2. Learn to become focused and stay focused on the ride. Superbikes can really stretch human ability and reflexes to their utmost and even beyond, in a jiffy. Only concentration on the ride at hand can save a riding situation from transiting from close to risky to fatal in the span of a few seconds.
3. Proper riding gear is of paramount importance when riding superbikes, not just for protection from a fall but as protection from the wind and debris thrown up by other traffic. At speeds around 150kph, a small stone chip can hit hard enough to puncture and penetrate human skin. Think of what it can do to an unprotected eye.
4. A high level of riding skills already developed through serious learning-oriented riding on lower capacity bikes goes a long way towards safe super-biking. Learn as much as you can both off-road (through reading, videos, televised racing events, the internet, interacting with experienced superbike users) and on-road while riding. Remember, learning never ends in motorcycling and more so when riding superbikes.
5. Smoothness in operation of all controls is of utmost importance with superbikes. Rough handling of the throttle can induce a sharp wheel-spin that can have your ‘rear’ on the road before you realize what happened. And so it is with the brakes. Respect both these controls and learn to shift gears as smoothly as you can, taking special care while down-shifting (even on bikes with the ‘slipper-clutch). The engine-induced braking can lock the rear and send the bike in a skid.
6. Increase your margins of safety under given conditions when riding a superbike compared to what you did while riding smaller capacity bikes. For example, go easy in heavy traffic, avoid weaving through lanes and keep an alert eye on those rear-view mirrors. Remember your bike can brake quicker than almost every other vehicle behind you. Getting rear-ended on a superbike is a very real possibility.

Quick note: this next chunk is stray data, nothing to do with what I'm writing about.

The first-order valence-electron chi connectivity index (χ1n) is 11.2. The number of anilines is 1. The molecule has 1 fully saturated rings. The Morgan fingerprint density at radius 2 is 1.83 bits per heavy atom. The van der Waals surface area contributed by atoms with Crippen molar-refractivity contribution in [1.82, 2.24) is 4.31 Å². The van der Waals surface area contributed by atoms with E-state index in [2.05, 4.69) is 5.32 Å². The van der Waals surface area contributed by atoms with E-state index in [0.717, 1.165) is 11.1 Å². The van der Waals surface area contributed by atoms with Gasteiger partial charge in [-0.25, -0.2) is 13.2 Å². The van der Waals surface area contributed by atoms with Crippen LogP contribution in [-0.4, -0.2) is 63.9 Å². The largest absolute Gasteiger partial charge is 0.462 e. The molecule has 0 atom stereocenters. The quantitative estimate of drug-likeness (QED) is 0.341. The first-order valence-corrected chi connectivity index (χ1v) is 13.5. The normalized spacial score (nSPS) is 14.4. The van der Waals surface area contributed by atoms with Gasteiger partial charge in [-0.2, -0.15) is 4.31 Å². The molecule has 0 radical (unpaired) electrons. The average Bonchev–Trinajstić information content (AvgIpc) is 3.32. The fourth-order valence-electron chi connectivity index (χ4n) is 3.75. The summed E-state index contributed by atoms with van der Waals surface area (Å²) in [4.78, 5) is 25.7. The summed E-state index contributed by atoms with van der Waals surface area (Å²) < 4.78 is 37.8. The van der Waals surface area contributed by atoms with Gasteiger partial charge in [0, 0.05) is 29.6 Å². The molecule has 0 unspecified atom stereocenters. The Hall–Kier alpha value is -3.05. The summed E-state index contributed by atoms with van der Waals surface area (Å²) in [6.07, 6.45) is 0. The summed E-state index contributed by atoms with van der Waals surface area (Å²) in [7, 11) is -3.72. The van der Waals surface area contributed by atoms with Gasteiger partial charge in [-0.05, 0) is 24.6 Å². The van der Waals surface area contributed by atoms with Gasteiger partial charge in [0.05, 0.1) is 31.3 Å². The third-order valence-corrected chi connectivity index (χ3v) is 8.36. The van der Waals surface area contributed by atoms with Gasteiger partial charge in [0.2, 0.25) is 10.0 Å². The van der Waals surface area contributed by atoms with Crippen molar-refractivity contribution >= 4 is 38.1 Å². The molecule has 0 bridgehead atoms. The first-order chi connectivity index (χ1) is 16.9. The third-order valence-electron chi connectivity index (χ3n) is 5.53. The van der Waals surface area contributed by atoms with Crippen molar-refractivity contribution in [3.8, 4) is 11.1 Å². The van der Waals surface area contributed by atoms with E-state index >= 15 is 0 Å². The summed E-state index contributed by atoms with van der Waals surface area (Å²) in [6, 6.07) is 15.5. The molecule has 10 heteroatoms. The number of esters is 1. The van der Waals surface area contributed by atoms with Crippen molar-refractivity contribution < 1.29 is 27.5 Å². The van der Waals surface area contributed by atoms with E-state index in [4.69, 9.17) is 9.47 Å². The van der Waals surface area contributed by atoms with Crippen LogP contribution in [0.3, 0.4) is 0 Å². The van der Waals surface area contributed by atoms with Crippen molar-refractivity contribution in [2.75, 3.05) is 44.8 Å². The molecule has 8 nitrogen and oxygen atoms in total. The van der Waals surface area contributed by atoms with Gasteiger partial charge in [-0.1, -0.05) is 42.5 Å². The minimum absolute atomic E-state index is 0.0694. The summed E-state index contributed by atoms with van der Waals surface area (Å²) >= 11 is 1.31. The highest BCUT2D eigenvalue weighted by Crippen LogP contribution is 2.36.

7. Keep the motorcycle’s equipment level in the best of shape. Stick to the recommended maintenance schedule but still keep a sharp eye for obvious and impending mechanical failures. Slack chains, worn brake pads, low oil or coolant levels, weak battery, low tyre pressure, fused lights or worn out tires, all or individually can contribute more or less to an unsafe ride. Some safety issues like worn brake pads, low oil level or slack chain are obvious for their effects but others like a fused brake light bulb that can make the following car rear-end you at night even when you braked ‘normally’ are not so obvious. So ‘all-ship-shape- is all-safe’.
8. These bikes have complex and expensive hardware and so take care to ‘feed’ them the proper fuel, oil and coolant. Bad fuel causes a drop in power and overheating in the short term and can severely damage the engine internals in the long term. So take care where you refuel from. And keep a mileage log for the bike. Not primarily for economic reasons but because ‘fuel consumption’ is a good indicator of engine health.
9. Most superbikes are so made these days that at least one of their headlights is always on while the engine is running. This is a very good safety feature making the bike visible from far off and even through heavy traffic. If this is not a standard feature on your bike, remember to ride on the low beam all the time, night or day.
10. Other road users in a country like ours, that have a sparse superbike population, don’t expect a motorcycle to move so fast as a superbike can. Don’t expect them to anticipate your high approach speeds and get out of your way. They usually won’t. Slow down to ‘common motorcycle’ speeds when riding through a populated area or where people are expected to cross the roads.